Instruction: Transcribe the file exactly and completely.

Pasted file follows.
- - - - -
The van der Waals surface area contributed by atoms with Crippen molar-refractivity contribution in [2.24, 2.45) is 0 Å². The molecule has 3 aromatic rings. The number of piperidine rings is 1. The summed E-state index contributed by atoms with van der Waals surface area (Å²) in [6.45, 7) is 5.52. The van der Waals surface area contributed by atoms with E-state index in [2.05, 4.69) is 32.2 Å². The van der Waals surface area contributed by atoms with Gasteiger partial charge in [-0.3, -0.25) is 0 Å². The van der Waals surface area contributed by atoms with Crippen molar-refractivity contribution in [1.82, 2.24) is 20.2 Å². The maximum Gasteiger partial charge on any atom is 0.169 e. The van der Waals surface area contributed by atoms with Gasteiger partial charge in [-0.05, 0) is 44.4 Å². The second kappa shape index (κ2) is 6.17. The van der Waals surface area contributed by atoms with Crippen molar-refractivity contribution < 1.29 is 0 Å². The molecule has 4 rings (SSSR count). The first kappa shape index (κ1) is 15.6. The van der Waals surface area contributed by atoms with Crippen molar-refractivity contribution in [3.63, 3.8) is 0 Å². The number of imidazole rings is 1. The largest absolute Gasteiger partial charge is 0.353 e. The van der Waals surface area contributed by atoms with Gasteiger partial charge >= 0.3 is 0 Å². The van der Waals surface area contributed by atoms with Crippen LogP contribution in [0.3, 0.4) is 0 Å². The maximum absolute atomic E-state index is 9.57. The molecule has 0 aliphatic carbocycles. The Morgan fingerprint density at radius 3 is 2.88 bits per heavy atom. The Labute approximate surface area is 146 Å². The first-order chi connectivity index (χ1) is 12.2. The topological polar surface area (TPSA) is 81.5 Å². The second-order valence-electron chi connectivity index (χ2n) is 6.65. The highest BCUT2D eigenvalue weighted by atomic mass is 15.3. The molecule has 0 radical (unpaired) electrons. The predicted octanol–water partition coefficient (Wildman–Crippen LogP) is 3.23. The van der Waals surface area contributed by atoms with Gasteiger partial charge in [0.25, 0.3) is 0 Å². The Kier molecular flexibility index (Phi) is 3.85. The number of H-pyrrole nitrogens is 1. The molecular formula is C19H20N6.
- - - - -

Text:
The van der Waals surface area contributed by atoms with Crippen molar-refractivity contribution in [2.24, 2.45) is 0 Å². The molecule has 3 aromatic rings. The number of piperidine rings is 1. The summed E-state index contributed by atoms with van der Waals surface area (Å²) in [6.45, 7) is 5.52. The van der Waals surface area contributed by atoms with E-state index in [2.05, 4.69) is 32.2 Å². The van der Waals surface area contributed by atoms with Gasteiger partial charge in [-0.3, -0.25) is 0 Å². The van der Waals surface area contributed by atoms with Crippen molar-refractivity contribution in [1.82, 2.24) is 20.2 Å². The maximum Gasteiger partial charge on any atom is 0.169 e. The van der Waals surface area contributed by atoms with Gasteiger partial charge in [-0.05, 0) is 44.4 Å². The second kappa shape index (κ2) is 6.17. The van der Waals surface area contributed by atoms with Crippen molar-refractivity contribution < 1.29 is 0 Å². The molecule has 4 rings (SSSR count). The first kappa shape index (κ1) is 15.6. The van der Waals surface area contributed by atoms with Crippen molar-refractivity contribution in [3.63, 3.8) is 0 Å². The number of imidazole rings is 1. The largest absolute Gasteiger partial charge is 0.353 e. The van der Waals surface area contributed by atoms with Gasteiger partial charge >= 0.3 is 0 Å². The van der Waals surface area contributed by atoms with Crippen LogP contribution in [0.3, 0.4) is 0 Å². The maximum absolute atomic E-state index is 9.57. The molecule has 0 aliphatic carbocycles. The Morgan fingerprint density at radius 3 is 2.88 bits per heavy atom. The Labute approximate surface area is 146 Å². The first-order chi connectivity index (χ1) is 12.2. The topological polar surface area (TPSA) is 81.5 Å². The second-order valence-electron chi connectivity index (χ2n) is 6.65. The highest BCUT2D eigenvalue weighted by atomic mass is 15.3. The molecule has 0 radical (unpaired) electrons. The predicted octanol–water partition coefficient (Wildman–Crippen LogP) is 3.23. The van der Waals surface area contributed by atoms with Gasteiger partial charge in [0.25, 0.3) is 0 Å². The Kier molecular flexibility index (Phi) is 3.85. The number of H-pyrrole nitrogens is 1. The molecular formula is C19H20N6.